7. What are you currently reading?

I am reading an ARC copy of Monuments by Will Kostakis, an amazing Australian YA author! It’s a really fun, fast-paced read and I am flying through it. The main character is this relatable and loveable character who I think people are really going to bond with.

8. Did your training and experience in the military make it into Relic?

Not as much as I’d like but I do think, on reflection, that Rennard is a little like some of the instructors I had. I mean this in a positive sense – because I know Rennard is the antagonist – because he has many qualities that I wouldn’t call positive but I also wouldn’t call negative. He is structured and strict and determined. All of my instructors were like this in varying degrees and while they definitely doled out the ‘tough love’, I really respected and appreciated how they handled us. In one of my final edits for Relic, I did add a direct link to my military life through Captain Thorn. He mentions to Kaylan that his guards live by a rule: ‘one in, all in’. This mentality is something that we were taught in the military. I want to include more of my military experiences in future series!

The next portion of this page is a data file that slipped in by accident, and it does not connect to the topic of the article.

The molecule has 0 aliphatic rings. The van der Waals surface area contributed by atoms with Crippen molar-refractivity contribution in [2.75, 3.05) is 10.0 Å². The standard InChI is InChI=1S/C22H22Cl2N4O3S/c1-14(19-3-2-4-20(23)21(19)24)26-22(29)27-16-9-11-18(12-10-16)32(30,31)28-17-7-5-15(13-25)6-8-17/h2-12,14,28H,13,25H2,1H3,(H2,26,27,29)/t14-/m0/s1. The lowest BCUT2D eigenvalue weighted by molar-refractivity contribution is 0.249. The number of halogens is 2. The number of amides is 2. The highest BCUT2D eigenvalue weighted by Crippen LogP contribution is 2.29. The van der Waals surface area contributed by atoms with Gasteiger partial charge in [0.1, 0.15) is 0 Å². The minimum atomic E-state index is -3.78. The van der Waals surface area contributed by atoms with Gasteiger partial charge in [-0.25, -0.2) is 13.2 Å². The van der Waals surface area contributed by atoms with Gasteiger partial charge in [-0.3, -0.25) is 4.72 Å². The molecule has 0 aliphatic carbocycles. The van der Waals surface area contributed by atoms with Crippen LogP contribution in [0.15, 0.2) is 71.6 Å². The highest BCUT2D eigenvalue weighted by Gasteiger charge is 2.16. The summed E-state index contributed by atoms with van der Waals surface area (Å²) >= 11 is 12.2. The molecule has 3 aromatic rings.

About Bronwyn

IMG20181130111549Bronwyn joined the military right out of high school, where she learnt (among other things) to disassemble and reassemble a rifle blindfolded. After that she spent a lot of her time travelling around the world. Her favourite places (so far) are Scotland, Mongolia, Iceland and Ireland.

Bronwyn finally found her natural habitat when she landed her first job in the publishing industry. While she has always been a writer, it was only when surrounding
herself with books that she realised her life’s dream was to become an author. Relic is her first novel.

Bronwyn lives in Sydney and spends her time eating chocolate, reading and practicing her martial arts.